Cross-posted at Education Week

An interesting story appeared on the op-ed  page of the New York Times on July 22.  In it, Sandeep Jauhar, a cardiologist, tells a story of accountability gone awry.  It seems that a number of states got a bright idea a while back.  Keep track of the success rate for surgeons and publish the results.  Good surgeons will show high success rates and the demand for their services will take off.  Bad ones will compile lousy statistics and they will find work hard to get.  Good idea…right?

Well, maybe not so good.  A study published in the Journal of Political Economy, another published in the New England Journal of Medicine and a number of other studies showed that things did not work out as the state policymakers had hoped.

Surgeons can choose to operate and they can choose not to operate.  Very good surgeons who are confident of their skills and eager to help their patients will often take on cases that more faint-hearted and less competent surgeons will take a pass on.  Not anymore, at least not in the states with the new policy.  Surgeons widely acknowledged to be some of the most competent in the business changed their behavior when the new policies came in, adopting the much more cautious behavior of their less competent colleagues.  Because they had been in the habit of taking on more risky and difficult cases, they would look bad in the statistics even though they are superior doctors.  The result: many patients whose presenting cases required much more expert help and whose outcomes were less certain found themselves unable to get a surgeon to operate on them.  Most surgeons stuck to the more routine cases.

Do you see any parallels to schools and teachers here?  I do.

The priests of value-added methods of teacher evaluation—basing teacher evaluations to a considerable degree on the performance of their students on standardized tests—thought that gathering these statistics on the performance of a teacher’s students and then publishing the results would reward the good teachers and punish the bad ones.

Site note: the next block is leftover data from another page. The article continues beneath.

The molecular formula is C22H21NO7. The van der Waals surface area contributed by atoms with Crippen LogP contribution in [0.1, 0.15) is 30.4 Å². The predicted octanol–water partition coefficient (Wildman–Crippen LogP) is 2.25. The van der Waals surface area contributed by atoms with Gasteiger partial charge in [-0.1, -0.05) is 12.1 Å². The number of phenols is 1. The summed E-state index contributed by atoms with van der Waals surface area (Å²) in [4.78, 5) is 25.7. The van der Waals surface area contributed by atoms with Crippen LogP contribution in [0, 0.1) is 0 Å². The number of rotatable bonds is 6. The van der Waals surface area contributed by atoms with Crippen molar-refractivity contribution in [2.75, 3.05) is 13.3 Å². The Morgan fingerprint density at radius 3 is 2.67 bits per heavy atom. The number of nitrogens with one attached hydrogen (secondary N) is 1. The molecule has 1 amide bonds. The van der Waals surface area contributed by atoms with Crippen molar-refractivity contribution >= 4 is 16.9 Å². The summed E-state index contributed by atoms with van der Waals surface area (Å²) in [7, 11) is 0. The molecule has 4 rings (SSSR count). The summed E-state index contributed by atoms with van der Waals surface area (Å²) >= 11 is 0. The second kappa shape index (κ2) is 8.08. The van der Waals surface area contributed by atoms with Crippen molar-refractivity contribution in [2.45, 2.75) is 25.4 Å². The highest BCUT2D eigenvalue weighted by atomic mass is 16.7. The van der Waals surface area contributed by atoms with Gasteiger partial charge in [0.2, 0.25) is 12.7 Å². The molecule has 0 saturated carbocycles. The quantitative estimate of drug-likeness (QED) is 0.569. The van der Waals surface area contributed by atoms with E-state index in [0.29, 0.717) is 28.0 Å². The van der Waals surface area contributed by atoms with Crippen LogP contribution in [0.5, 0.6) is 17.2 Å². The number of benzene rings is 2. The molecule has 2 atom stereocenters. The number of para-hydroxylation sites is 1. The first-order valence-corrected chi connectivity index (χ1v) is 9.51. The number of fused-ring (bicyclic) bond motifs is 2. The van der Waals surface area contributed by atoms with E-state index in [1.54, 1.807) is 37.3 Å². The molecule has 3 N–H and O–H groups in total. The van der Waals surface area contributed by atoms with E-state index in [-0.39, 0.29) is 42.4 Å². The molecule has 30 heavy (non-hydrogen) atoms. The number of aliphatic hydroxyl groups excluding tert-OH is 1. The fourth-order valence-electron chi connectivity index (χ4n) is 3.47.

But suppose that you are a first-rate teacher with a strong social conscience who wants to spend her life teaching the struggling students who need her most.  You’ve worked in one of the top suburban school districts in the United States and walked away with all the accolades.  But that is not what you want to do with the rest of your professional life.  So, to the surprise of many of your colleagues, you sign up to teach in a down-and-out district in the inner suburbs, one with a very high proportion of kids on free and reduced price lunch. And that move proves deeply satisfying, because you know you are making a bigger difference for those kids than you ever made for the much more advantaged kids you used to teach.

And then you get the news about the new teacher evaluation system.  And you see how it operates.  You have a really good friend who is teaching history whose evaluation is based on the scores that her students get on the state English literacy and mathematics courses and you see how frustrated and angry she is at that.  But your real concern is what will become of you.  You knew when you came to this school that the principal was not a very good leader, that morale was pretty low among the teachers, that the kids’ parents were moving all the time because they could not pay the rent and so half of the students that you started with would not be there at the end of the year. Your principal assigned you to some of the most challenging classes in the school, all of them classes in the grades that were measured by the state accountability tests.  He did that because he wanted the best shot he could get at keeping the schools’ scores out of the basement.


You have to work much harder than you ever did in the upscale district you used to teach in, and often all you are able to accomplish is to keep kids in school who would otherwise have dropped out.  Your students’ scores on the state tests may not go up much, but you know what you have done for a number of these kids has spelled the difference between a chance for a future and none at all.

But you realize now that what all of this effort amounted to is that you have been set up for failure.  And, sure enough, when the scores came out, your rating was very low.  You felt you had no choice.  You got out.  It was too late to go back to your old district and other districts would not want you because of the rating you had just gotten from the district you had been working for.  The most experienced teachers in your school saw what had happened to you and used their seniority rights of assignment to avoid working in schools like the one you had chosen, the schools serving the neediest students.

Word got around.  An article about what had happened to you appeared in the city paper.  The dean at the local university, a friend, told you that she had heard from high school graduates who were planning to become teachers that, seeing what had happened to you, they chose another career.

The great surgeon begins to avoid the tough cases.  The great teacher decides it is too risky to take on the kids who need her most.  Accountability systems gone awry.